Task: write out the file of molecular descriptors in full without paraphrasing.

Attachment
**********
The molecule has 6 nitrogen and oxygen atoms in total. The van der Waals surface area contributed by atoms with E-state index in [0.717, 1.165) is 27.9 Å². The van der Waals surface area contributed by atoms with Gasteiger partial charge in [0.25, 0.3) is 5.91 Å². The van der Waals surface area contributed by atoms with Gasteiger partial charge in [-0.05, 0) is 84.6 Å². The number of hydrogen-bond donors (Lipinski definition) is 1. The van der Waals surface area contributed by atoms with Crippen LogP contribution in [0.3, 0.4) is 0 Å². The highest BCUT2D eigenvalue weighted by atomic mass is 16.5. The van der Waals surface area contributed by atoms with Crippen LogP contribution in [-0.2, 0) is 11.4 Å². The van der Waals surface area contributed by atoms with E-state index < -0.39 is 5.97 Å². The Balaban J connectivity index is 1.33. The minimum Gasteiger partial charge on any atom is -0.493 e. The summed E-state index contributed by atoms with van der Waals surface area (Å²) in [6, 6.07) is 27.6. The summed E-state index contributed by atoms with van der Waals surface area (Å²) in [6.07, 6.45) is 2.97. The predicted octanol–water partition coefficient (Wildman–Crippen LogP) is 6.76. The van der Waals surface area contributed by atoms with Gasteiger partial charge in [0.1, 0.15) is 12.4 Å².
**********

The molecule has 6 nitrogen and oxygen atoms in total. The van der Waals surface area contributed by atoms with E-state index in [0.717, 1.165) is 27.9 Å². The van der Waals surface area contributed by atoms with Gasteiger partial charge in [0.25, 0.3) is 5.91 Å². The van der Waals surface area contributed by atoms with Gasteiger partial charge in [-0.05, 0) is 84.6 Å². The number of hydrogen-bond donors (Lipinski definition) is 1. The van der Waals surface area contributed by atoms with Crippen LogP contribution in [0.3, 0.4) is 0 Å². The highest BCUT2D eigenvalue weighted by atomic mass is 16.5. The van der Waals surface area contributed by atoms with Crippen LogP contribution in [-0.2, 0) is 11.4 Å². The van der Waals surface area contributed by atoms with E-state index < -0.39 is 5.97 Å². The Balaban J connectivity index is 1.33. The minimum Gasteiger partial charge on any atom is -0.493 e. The summed E-state index contributed by atoms with van der Waals surface area (Å²) in [6, 6.07) is 27.6. The summed E-state index contributed by atoms with van der Waals surface area (Å²) in [6.07, 6.45) is 2.97. The predicted octanol–water partition coefficient (Wildman–Crippen LogP) is 6.76. The van der Waals surface area contributed by atoms with Gasteiger partial charge in [0.1, 0.15) is 12.4 Å².